Lower than normal water levels on area lakes as winter sets in
Mike Lawrence - Staff Writer
Despite a fairly wet fall water levels remain lower than normal on our area lakes. While September saw higher than normal rainfall amounts in our area (142.6 mm, compared to a normal amount of 91 mm, according to Environment Canada), and a much more typical October (51.9 mm compared to a normal of 52.3), the long dry spells over the summer are still having repercussions on area water levels.
Matt DeWolfe, Executive Engineer at Lake of the Woods Control Board (LWCB), explained, “Pretty much all year there’s been drought across the watershed, it’s just the category of drought that has varied. It’s gone from exceptional drought, which is one of the most severe, in some areas, to just severe. That’s an actual descriptor used by the Canadian Drought Monitor and the U.S. Drought Monitor. All across the basin right now we are in a severe drought condition.”
Those dry conditions mean LWCB has had to conserve water on Lake of the Woods and Lac Seul in order to ensure a steady flow over the winter moths, when energy demands typically rise.
DeWolfe continued “Due to those conditions the flows going out of Lac Seul and Lake of the Woods has been very low. All through the summer and the fall we’ve been conserving water in storage to be able to provide the rives with consistent flows for the winter period. That process is starting to get underway. Over the course of this week and next week, those flows are increasing out of those lakes to provide key flow requirements down the English River and the Winnipeg River for power for the winter when heating demands are much higher.”
“The dams at the outlet of Lac Seul and Ear Falls are the main control for Lac Seul and that has an effect on water levels right up until the rapids at Pelican Lake, Savant Lake, and upstream. Those rapids aren’t really under the influence of the board but the water levels there are in keeping with the levels in the rest of the watershed, in the low end, we’re talking Abram and Minnitaki, those are all relatively low for this time of year as are Pelican and Botsford lakes.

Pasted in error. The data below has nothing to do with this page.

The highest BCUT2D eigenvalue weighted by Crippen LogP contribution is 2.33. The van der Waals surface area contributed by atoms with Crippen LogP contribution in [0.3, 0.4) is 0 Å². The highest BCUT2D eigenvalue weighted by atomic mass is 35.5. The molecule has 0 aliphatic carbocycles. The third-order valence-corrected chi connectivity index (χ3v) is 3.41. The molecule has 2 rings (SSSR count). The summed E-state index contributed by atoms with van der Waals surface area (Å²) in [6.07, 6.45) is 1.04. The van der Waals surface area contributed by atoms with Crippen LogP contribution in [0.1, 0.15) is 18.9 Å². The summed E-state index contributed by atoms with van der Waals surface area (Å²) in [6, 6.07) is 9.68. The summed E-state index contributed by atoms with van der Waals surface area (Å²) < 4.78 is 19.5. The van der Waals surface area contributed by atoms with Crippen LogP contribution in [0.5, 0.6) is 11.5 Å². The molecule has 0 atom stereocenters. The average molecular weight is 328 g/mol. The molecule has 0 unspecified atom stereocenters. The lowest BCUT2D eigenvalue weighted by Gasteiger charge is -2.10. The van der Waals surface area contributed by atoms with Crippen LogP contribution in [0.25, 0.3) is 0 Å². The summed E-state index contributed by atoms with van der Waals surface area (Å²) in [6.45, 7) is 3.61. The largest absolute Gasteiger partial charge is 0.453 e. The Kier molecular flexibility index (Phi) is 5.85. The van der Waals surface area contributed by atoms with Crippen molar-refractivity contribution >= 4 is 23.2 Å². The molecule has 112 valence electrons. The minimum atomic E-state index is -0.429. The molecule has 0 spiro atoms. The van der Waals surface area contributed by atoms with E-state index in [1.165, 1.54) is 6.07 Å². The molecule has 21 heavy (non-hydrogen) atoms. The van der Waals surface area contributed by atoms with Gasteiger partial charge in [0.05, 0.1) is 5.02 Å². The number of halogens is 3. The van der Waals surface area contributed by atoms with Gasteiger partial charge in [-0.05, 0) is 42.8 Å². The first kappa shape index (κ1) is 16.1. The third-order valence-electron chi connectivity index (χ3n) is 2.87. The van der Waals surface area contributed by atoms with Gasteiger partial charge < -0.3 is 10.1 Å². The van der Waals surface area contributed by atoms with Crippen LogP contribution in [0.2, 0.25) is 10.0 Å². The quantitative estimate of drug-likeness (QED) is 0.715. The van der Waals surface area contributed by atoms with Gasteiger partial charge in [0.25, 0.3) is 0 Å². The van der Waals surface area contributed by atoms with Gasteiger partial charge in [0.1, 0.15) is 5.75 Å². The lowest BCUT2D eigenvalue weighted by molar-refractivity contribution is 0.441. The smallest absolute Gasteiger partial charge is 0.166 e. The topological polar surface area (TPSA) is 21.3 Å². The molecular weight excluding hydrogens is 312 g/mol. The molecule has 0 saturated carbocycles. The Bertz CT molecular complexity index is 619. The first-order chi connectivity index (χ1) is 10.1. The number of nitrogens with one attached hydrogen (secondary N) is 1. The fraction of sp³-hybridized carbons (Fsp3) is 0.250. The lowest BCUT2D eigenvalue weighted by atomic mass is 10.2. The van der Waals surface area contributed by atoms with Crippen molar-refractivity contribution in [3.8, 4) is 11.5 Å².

“They had a bit of a pick-up during the fall with the additional precipitation, so they are just low of the normal range for this time of year. Not exceptionally low right now but definitely lower than you would typically see at the end of the fall.”
Last year’s lower than normal snowfall amounts did little to replenish the area watershed, but DeWolfe expressed hope that as we continue in a La Nina weather pattern this winter, we will have more precipitation. La Nina weather patterns usually bring cooler, wetter weather conditions across the prairies and into Northwestern Ontario (as opposed to El Nino which typically favours warmer, drier conditions) but last year that didn’t seem to happen. A more detailed description of La Nina weather systems and how they affect Canadian climate can be found at the Government of Canada’s Environment and Climate Change website, located at https://bit.ly/3FXHbpM.
DeWolfe continued, “We are hoping to see a more substantial snow pack this winter. Last year was near record low in terms of the snow that was there at the start of the spring melt so that really laid the foundation for the very dry conditions all summer. We also didn’t get much rainfall. In terms of larger climate systems, we are in a similar position (this year) to where we were last year with the La Nina category. We are currently in a La Nina situation, when we typically do see more precipitation in the basin, which tend to give stronger flows in the spring. Last year was certainly an exception to that and may be again this year, we’ll just have to wait and see how the snow develops.”
DeWolfe finished by giving a few statistics to put things into perspective, stating, “Based on the board’s record of flows over the years, this year ranks 91st out of 105 years in terms of total flow entering Lac Seul. We call that the fourth percentile. That’s not he lowest ever, but it is very low, the lowest in the last 35-year period. In terms of precipitation, things are very similar, as it’s 35th out of the last 36 years, and in terms of total rainfall in the Lac Seul watershed its 103rd out of 108 years of records.”